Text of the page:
Thanks to bulletproofjewels’s recentish post, I feel like I should probably try and explain ranks within the Imperial Family. I do already have two posts about them, including a rant on Alexandra’s title, and an explanation of Nicholas’s title, as Tsar.
The title tsar, which is similar to the European emperor, is like the head of the family. He’s the guy in charge, the ruler of the country. I’m assuming we’ve all heard the terms “Little Father” and “Little Mother” that were sometimes used to refer to the Tsar and Tsaritsa of Russia. They’re like the parents of the whole family. Next you have the mother of the tsar, the Empress Dowager. She is widowed, which explains why her son is tsar. Next, we have the Tsesarevich, or the first born son of the tsar. He’s the head son, and comes before his sisters and other brothers in rank. He is second in line for the throne, meaning, if his father dies, then he will rule the country. Sometimes, in the event that no son is born to the ruling tsar, if he has a brother, the brother will be tsesarevich. In the case that there is no brother, the eldest of the tsar’s eligible paternal uncles will be tsarevich, and then it will be given to the uncle’s eldest eligible son, and etc. If there are no more eligible males, then the tsar’s daughter will be considered the heir. The closest term to confer that meaning is probably Tsesarevna, however, that title is actually given to the wife of the tsesarevich.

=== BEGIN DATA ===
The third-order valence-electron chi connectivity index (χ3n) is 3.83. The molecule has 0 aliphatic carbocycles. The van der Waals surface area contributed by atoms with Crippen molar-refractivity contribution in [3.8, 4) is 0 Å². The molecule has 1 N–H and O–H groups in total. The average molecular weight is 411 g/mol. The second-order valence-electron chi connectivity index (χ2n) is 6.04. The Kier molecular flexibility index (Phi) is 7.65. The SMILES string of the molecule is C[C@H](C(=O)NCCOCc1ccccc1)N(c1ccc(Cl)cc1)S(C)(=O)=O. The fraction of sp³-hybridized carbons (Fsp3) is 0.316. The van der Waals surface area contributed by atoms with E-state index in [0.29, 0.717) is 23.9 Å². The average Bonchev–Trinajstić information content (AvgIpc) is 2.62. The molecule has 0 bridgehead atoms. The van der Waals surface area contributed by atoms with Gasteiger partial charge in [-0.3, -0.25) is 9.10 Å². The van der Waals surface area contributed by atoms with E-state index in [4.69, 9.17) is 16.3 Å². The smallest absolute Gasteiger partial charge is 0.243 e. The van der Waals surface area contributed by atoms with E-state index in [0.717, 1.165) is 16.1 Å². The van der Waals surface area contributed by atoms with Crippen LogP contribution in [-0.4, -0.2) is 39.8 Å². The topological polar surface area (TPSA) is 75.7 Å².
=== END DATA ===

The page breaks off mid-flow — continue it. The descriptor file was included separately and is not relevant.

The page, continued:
If the tsesarevich had any brothers or sisters, they would be called either Grand Duke, or Grand Duchess. These titles were reserved only for the children and grandchildren of a tsar. If a grandchild of a tsar had kid, then their title would be either Prince or Princess. Much different than Grand Duke or Grand Duchess.
If any female member of the Imperial Family were to marry, then they would take on their husband’s rank, if applicable. Titles cannot be passed on via the maternal side of the family, as they are correlated to the father’s status. So, if the father of a child is a King, and his/her mother a Grand Duchess, they would not be given the title of Grand Duke/Duchess, they would be given the title of Prince/ss, even if they were a grandchild of a ruling tsar.
If the husband and wife decide to stay in Russia however, and the husband’s rank is lower than the wife’s, he can be granted additional titles by the tsar, at the tsar’s whim, however, he cannot be titled a Grand Duke. The mother would retain her title of Grand Duchess, plus whatever her husband’s title is, ex. Countess of _____, Duchess of _____. If the husband died, or the two were divorced, the wife would still keep her title of Grand Duchess. Their children would carry their father’s rank, and not inherit the title of Grand Duke/Duchess.